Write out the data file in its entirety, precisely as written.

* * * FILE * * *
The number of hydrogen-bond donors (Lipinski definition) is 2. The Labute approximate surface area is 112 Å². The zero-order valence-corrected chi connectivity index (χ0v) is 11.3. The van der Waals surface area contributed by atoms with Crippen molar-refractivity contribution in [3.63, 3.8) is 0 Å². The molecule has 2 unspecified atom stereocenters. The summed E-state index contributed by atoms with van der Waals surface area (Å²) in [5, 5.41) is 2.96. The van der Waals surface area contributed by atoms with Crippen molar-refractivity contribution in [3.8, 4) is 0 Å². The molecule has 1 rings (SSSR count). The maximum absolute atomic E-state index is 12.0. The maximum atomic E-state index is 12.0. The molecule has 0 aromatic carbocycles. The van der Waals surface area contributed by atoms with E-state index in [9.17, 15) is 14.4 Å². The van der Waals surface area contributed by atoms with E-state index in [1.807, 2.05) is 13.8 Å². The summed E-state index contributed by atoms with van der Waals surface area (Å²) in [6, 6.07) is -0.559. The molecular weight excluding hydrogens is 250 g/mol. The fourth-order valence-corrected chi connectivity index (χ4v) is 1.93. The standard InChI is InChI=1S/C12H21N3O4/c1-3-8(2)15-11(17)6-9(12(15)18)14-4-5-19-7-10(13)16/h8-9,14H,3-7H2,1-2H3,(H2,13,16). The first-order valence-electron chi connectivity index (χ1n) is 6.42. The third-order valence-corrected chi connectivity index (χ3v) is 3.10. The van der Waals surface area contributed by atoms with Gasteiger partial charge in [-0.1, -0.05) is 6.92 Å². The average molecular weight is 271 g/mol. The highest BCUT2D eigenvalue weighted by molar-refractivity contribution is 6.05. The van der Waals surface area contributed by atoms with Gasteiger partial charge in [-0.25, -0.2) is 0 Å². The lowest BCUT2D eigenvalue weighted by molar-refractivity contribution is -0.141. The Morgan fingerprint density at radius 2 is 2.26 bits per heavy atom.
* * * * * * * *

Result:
The number of hydrogen-bond donors (Lipinski definition) is 2. The Labute approximate surface area is 112 Å². The zero-order valence-corrected chi connectivity index (χ0v) is 11.3. The van der Waals surface area contributed by atoms with Crippen molar-refractivity contribution in [3.63, 3.8) is 0 Å². The molecule has 2 unspecified atom stereocenters. The summed E-state index contributed by atoms with van der Waals surface area (Å²) in [5, 5.41) is 2.96. The van der Waals surface area contributed by atoms with Crippen molar-refractivity contribution in [3.8, 4) is 0 Å². The molecule has 1 rings (SSSR count). The maximum absolute atomic E-state index is 12.0. The maximum atomic E-state index is 12.0. The molecule has 0 aromatic carbocycles. The van der Waals surface area contributed by atoms with E-state index in [9.17, 15) is 14.4 Å². The van der Waals surface area contributed by atoms with E-state index in [1.807, 2.05) is 13.8 Å². The summed E-state index contributed by atoms with van der Waals surface area (Å²) in [6, 6.07) is -0.559. The molecular weight excluding hydrogens is 250 g/mol. The fourth-order valence-corrected chi connectivity index (χ4v) is 1.93. The standard InChI is InChI=1S/C12H21N3O4/c1-3-8(2)15-11(17)6-9(12(15)18)14-4-5-19-7-10(13)16/h8-9,14H,3-7H2,1-2H3,(H2,13,16). The first-order valence-electron chi connectivity index (χ1n) is 6.42. The third-order valence-corrected chi connectivity index (χ3v) is 3.10. The van der Waals surface area contributed by atoms with Gasteiger partial charge in [-0.1, -0.05) is 6.92 Å². The average molecular weight is 271 g/mol. The highest BCUT2D eigenvalue weighted by molar-refractivity contribution is 6.05. The van der Waals surface area contributed by atoms with Gasteiger partial charge in [-0.25, -0.2) is 0 Å². The lowest BCUT2D eigenvalue weighted by molar-refractivity contribution is -0.141. The Morgan fingerprint density at radius 2 is 2.26 bits per heavy atom.